Nintendo had a prime opportunity to at least give us something at this year's E3. Maybe a scrounge of information. At least a mention of what it could entail. But nope. The whole time was spent on showing off the new Zelda and Pokémon titles. And don't get me wrong, I'm especially excited for both but when that's all you have to show at E3, arguably the biggest video game related event of the year, it doesn't leave a good impression.

It may not have been as hilariously awkward as some of the press conferences on show but at least they had plenty of things to reveal and show off. At least they had something of a prescence. I stayed up until 2am to watch Sony's conference and I didn't regret it at all. Nintendo had three days of content on show; I watched maybe ten minutes of it.

We don't even have a list of games to get us excited for it. I'm sure there are games in the works but so far, we only have five officially confirmed titles - The Legend of Zelda: Breath of the Wild, Dragon Quest XI, Project Sonic 2017, Just Dance 2017 and Pikmin 4.

Three of those are multi-platform titles, meaning you won't need the NX to play them. We haven't seen anything about Pikmin 4, so it's definitely not a launch title and, while it has a sizable fan-base, it's not enough to convince the gaming masses to invest in the console.

That just leaves Zelda which could've been the NX's killer app if it wasn't for the fact that it'll also be released on Wii U. So, there is not a single game on the NX that will convince people outside of the die-hard Nintendo fans to buy it on launch.

Nintendo's secrecy regarding the console has just become asinine at this point. I can understand not wanting the competition to know what you're working on but when you won't even tell third-party developers what it is whilst simultaneously asking them to make games for it, you officially become that guy. You know, that guy who loved to brag about all the juicy gossip and secrets they knew, daring you to ask what they know and then saying "Oh I'll never tell."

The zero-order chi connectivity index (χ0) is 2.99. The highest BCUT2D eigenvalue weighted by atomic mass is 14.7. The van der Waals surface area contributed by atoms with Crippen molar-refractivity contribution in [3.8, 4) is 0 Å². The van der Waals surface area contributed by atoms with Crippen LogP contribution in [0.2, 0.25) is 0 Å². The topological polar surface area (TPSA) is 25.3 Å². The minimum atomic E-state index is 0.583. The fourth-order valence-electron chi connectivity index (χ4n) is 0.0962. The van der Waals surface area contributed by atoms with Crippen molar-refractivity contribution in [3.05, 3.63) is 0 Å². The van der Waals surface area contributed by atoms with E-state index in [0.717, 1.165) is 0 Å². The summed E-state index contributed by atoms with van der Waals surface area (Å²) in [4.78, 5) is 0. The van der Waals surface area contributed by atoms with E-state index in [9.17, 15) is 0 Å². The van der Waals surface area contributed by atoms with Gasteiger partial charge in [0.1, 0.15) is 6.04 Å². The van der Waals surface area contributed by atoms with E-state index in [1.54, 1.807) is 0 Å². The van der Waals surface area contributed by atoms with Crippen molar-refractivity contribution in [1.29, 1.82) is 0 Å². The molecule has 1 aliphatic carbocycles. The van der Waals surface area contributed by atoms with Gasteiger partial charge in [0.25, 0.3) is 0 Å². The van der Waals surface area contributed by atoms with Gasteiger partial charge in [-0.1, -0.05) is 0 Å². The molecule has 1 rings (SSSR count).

Generating hype is all about timing. Like a fine wine, you need to let the secrecy fester but only for a while. Leave it for too long and it becomes stale and uninteresting. Suddenly, people no longer care what you have to offer; they grew tired of it long ago and are now invested in another shiny new toy. Nintendo's utter refusal to discuss the NX in any shape or form is backfiring on them big time.

I'm sure the NX will be snapped up by the Nintendo fan-boys and fan-girls out there when it launches in March, and if you're reading this and are genuinely excited for the NX, then good on you. I'm glad you can find something to look forward to that I can't. But, as the Wii U proved, Nintendo can't rely on that core fan-base to bail them out.

You want to know why the Wii did so well and lasted so long? Because it wasn't just the die-hards that wanted it so they could play Super Mario Galaxy. It was because everyone else also wanted it. Little boys and girls wanted it because it could make them feel like a bad-ass samurai or an expert tennis player. Mums and dads that had never touched a video game in their lives wanted it. Third-party developers wanted to make games for it. Sony and Microsoft wanted it to the point where they came up with their own alternatives to the motion-sensing controller craze that the Wii Remote started.

As it stands, the only people that want the NX want it because of brand loyalty; because they believe in it and the company. But Nintendo has yet to convince the rest of the world, and with only six months to go and still no sign of new info, it may be too late to win us over.



Published Sep. 29th 2016